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He played in Red Clark‘s Gray Matter Dollar Baby film as Henry.

SKSM: Could you start with telling me a little bit about yourself? Who are you and what do you do?

Scott Lynch- Giddings: I studied theatre in college and spent many years as a professional actor in Chicago, mostly on stage.  I’ve written a couple plays that have been widely produced in the U.S. and not-so-widely in Europe.  I’m currently on staff at a university in the Chicago suburbs and don’t pursue acting much anymore except for the occasional V.O. or on-camera industrial.  I did start directing for stage earlier this year.  Though incredibly demanding, it was a rewarding experience which I may do again—though Covid-19 has pretty much sidelined live theatre for the near future.

SKSM: When did you know you wanted to become an actor?

Scott Lynch- Giddings: I was a musician in high school, playing bass in the pit orchestra and secretly envying those kids brave enough to get up on stage.  I didn’t come to it myself until my second year of college in 1977.  I hadn’t declared a major yet and at the time I was dabbling in Egyptology of all things.  Theatre seemed a lot livelier, so I went for it.  It was mostly my love of Shakespeare that drew me in.  I’ve been lucky over the years to have acted in over half his plays.

SKSM: How did you become involved in Gray matter Dollar Baby film?

Scott Lynch- Giddings: In 2008 I acted with Adrian DiGiovanni in The Nest, a short film directed by Tim Zwica.  A couple years later Adrian was an initial producer of Gray Matter, and he pulled me in to read for Henry.

SKSM: What do you think it is about the story that attracts people so much?

Scott Lynch- Giddings: It’s so elemental.  The bone cold chill of winter, a tense trek through a dark forest, a mysterious house in a remote setting.  It has the feel of a scary story told in hushed voices around a campfire.

SKSM: Did you have to audition for the part or was it written directly for you?

Scott Lynch- Giddings: Well, since Stephen King created the character of Henry, it definitely wasn’t written for me!

SKSM: You worked with Red Clark on this film, how was that?

Scott Lynch- Giddings: I loved working with Red.  He’s very creative, patient, focused, and a real sweetheart besides.

SKSM: Was there any funny or special moment when they made the movie that you would like to tell me about?

Scott Lynch- Giddings: I’ll always remember being captured and dragged to my demise.  I was dragged across the floor by crew, of course, not a monster.  I can’t think how many times we reshot that.  I could say it was “a real drag,” and yeah, it was uncomfortable for sure.  But you’ll never forget even pretending to be dragged to a horrible death.  All those interior shots were legitimately creepy.  Skulking around in dark rooms, the beams of our flashlights dancing across the walls.  It really put you in the mood.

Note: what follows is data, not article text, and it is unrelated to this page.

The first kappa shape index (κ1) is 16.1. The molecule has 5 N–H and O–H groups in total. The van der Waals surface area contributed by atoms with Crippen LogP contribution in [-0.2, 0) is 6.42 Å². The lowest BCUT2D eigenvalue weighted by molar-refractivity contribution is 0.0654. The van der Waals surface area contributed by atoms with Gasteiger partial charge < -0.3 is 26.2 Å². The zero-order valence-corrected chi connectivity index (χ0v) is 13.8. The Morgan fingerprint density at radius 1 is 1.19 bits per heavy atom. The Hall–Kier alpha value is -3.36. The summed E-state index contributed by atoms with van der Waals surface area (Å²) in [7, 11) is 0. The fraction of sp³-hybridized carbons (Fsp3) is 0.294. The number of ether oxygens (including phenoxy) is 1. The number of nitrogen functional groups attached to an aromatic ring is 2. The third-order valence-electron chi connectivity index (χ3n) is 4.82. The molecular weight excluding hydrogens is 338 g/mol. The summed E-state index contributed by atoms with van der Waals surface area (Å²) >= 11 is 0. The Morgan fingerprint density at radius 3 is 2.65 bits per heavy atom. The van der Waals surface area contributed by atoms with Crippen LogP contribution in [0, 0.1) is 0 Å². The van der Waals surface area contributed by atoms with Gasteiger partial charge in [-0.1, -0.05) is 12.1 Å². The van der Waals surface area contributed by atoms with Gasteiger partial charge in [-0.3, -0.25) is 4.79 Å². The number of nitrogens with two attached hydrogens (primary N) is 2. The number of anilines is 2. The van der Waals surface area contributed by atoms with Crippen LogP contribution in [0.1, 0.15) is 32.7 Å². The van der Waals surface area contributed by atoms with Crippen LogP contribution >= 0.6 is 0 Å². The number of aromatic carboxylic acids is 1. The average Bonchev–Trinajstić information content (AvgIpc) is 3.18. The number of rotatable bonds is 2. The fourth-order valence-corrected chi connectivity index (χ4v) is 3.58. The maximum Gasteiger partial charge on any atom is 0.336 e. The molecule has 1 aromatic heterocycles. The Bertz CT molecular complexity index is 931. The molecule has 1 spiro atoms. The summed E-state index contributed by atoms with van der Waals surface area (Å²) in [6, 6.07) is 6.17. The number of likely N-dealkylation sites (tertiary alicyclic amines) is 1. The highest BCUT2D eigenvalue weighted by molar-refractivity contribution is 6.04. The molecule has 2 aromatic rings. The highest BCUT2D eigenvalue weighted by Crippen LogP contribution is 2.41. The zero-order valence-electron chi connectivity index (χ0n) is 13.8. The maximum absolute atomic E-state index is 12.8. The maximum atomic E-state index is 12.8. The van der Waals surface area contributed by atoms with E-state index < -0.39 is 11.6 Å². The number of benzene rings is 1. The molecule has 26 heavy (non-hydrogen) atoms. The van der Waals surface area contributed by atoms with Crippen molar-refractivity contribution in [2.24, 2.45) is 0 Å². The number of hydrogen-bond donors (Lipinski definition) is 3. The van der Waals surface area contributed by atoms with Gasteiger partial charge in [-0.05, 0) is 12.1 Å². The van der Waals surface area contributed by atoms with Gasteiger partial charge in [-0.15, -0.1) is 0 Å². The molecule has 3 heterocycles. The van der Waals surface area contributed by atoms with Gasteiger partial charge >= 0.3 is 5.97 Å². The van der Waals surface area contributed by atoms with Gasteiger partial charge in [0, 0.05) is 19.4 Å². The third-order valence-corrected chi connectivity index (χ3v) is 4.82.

Another thing I recall is our pick-up shots in the woods.  We needed to reshoot some things long after the snow was gone, but Red recreated it with white material stretched out through the woods strictly within the camera shot.  At the time I thought this can’t work, but it totally does.

SKSM: Do you still have any contact with the crew/cast from that time? If so with who?

Scott Lynch- Giddings: I’ve stayed in touch with Red and with Aaron Christensen (Bertie).  Aaron does a Scare-a-thon fundraiser every October when he solicits pledges for every horror movie he watches and reviews online over the course of the month leading up to Halloween, so we always reconnect then at least.

SKSM: What are you working on nowadays?

Scott Lynch- Giddings: I directed a production of Steve Martin’s play Picasso at the Lapin Agile a couple months ago.  My last on-camera work was a promotion called Cards Against Humanity Hacks the Election, which is still on YouTube and was a lot of fun to shoot.  Nothing in the works right now though, what with the Covid-19 lockdown.

SKSM: Are you a fan of Stephen King’s work?

Scott Lynch- Giddings: Definitely.  I’ve read over ten of his novels and one short story collection, though it didn’t include Gray Matter.  He’s always been a terrific writer, and I think he’s doing some of his best work these days, like Finders Keepers and The Outsider.  During the coronavirus crisis I decided to reread The Stand—which may have been a mistake! Combined with the actual news on TV, it was beyond unnerving.

SKSM: What is one thing people would be surprised to know about you?

Scott Lynch- Giddings: In the last few years I developed an obsession with cephalopods, and octopuses in particular.  I’ve gotten to handle a giant Pacific octopus named Petunia and been bitten by a Caribbean dwarf I found in the surf.  I now volunteer on weekends as a docent at Chicago’s Shedd Aquarium just so I can connect with other octopus fans.  (And no, they are not monsters.  They can actually be quite sweet.)

SKSM: Thanks for taking the time to answer my questions. Is there anything you want to say to the fans that read this interview?

Scott Lynch- Giddings: I hope you enjoy Gray Matter.  It was a long process but great fun to work on.  While not a huge fan of horror movies myself, I have to say that acting in them has been the most fun I’ve ever had on camera.

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